Developing "Mathy" Students
Written by: Jay Meadows, Exemplars, CEO
What do we hope to help our math students become? I bet your answer includes, “learners who are ready to use their math skills in the real world to solve real-world problems.”
If so, I totally agree. In fact, that’s the hallmark of an Exemplars student—one who knows how to engage in challenging problems, to persevere in solving them, and is confident to share their strategies with others.
After all, being a strong student isn’t strictly about knowing all the answers. Being a strong student is about knowing how to find them.
So what skills does this actually require from our students? My answer might not reflect the conventional wisdom: I do not believe the number one skill our students need is to be fast and efficient with calculations—not when we all now walk around with powerful calculators (mobile devices) in our pockets. Is being able to calculate accurately and efficiently important? Of course. But, I want to suggest that we help them develop some other, more transferable qualities.
I urge us all to foster a love of math in our students. We can build this love while we also build their concrete abilities. Both form important skills they’ll need to solve complex problems.
When we do this, they’ll grow as critical thinkers, problem solvers, collaborators, investigators, innovators, tinkerers and creators. After all, our students are going to shape the future. We have to help prepare them.
That love of math we want to see comes naturally to some. But any educator knows that’s certainly not a given. So, what is it that makes some kids love it while others do not? I find students who love math have discovered an exciting truth: Math is actually not about right or wrong answers.
Mathy students have learned the power of discovery and the fun of innovation in understanding math concepts. They allow themselves to play with problems, use tools, find accessible entry points, and explore possible solutions. They realize the answer is not seconds away—the result of a sudden insight or a quick calculation—but rather a marvelous combination of their ideas and their friends’. The answer is only a part of the adventure in making sense of the problem and solving it successfully.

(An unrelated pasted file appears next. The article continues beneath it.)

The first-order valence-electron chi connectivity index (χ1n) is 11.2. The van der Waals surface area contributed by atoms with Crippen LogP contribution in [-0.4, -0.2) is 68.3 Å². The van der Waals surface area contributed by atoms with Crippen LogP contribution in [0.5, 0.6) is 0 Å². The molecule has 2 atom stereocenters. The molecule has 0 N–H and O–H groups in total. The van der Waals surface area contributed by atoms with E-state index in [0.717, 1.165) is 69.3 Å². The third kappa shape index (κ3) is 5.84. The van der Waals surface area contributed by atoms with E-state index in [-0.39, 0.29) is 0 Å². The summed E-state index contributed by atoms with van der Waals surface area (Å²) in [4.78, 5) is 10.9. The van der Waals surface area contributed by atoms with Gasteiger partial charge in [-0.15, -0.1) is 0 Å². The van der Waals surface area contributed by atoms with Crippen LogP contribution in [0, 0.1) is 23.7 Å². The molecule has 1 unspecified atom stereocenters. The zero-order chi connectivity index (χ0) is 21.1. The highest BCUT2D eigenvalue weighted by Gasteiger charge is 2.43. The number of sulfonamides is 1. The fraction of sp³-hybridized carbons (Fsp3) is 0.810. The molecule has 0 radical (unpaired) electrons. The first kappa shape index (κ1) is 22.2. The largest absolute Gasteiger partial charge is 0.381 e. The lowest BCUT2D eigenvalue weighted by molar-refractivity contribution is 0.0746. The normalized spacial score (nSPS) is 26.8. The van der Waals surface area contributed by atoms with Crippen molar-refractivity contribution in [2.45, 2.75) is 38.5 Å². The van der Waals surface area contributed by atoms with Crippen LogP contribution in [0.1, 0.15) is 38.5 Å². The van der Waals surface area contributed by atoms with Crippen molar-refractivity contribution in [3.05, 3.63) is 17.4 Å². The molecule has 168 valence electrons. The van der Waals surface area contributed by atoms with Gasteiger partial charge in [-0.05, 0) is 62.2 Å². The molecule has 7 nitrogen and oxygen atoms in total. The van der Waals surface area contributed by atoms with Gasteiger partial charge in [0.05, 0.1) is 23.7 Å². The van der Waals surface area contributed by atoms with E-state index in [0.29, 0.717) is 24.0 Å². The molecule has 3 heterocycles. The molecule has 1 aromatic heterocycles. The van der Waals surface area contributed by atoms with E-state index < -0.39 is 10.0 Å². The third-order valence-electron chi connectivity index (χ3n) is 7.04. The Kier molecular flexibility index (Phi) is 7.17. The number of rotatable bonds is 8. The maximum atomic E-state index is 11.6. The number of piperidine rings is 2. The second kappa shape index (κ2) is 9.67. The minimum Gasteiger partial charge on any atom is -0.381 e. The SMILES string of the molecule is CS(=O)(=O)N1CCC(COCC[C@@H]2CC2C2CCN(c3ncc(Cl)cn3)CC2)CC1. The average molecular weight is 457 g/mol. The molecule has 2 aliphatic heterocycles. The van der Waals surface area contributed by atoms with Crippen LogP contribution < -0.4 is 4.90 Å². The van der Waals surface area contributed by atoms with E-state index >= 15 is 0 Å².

So our goal is to inspire this “mathiness” in our students. One powerful way we can do this is through practice solving complex tasks.
Develop a Math Mindset
Using our tasks over time and following our Problem-Solving Process, an Exemplars student develops a mindset that when confronted with a challenging task, there will be time to explore, problem-solve, use math tools, and innovate. They create representations or diagrams to help them make sense of the information in the task allowing them to look for patterns. An Exemplars student learns to access prior knowledge to look for strategies that can be flexibly manipulated to help them unpack a new, unexpected problem—a process you can support within each student.
As they work through these steps, an Exemplars student wonders if there is another way to solve the same problem that might be more efficient, or help them provide evidence to support their conclusion. But experience with our tasks has also taught them to push further...
An Exemplars student recognizes how to organize and show all of their work so an audience understands their thinking and how they solved the problem. They have learned to craft and design highly-persuasive arguments that are based on evidence and dependent on mathematical reasoning.
And after all this, an Exemplars student is prepared to share those thoughts effectively. They understand the ability to communicate mathematical ideas through mathematical discourse or with written solutions that show and explain their thinking. These skills matter as much as their ability to calculate.
So to sum it up, an Exemplars Student is one who loves math because they’ve explored its countless possibilities and learned how to apply them.
Shape Their Learning
Innovative, creative lovers of math are not born. They are developed. These types of students are a pleasure to work with. But we need not rely on luck to bring these students into our lives. Instead, we have the ability to shape their learning environment so that exploration, innovation, and creativity are foundational in our classrooms—so that they have a chance to become Exemplars students and, moreover, the skilled and confident problem solvers the world needs.
Try a free Exemplars task in your classroom today and get them started down an exciting path to success.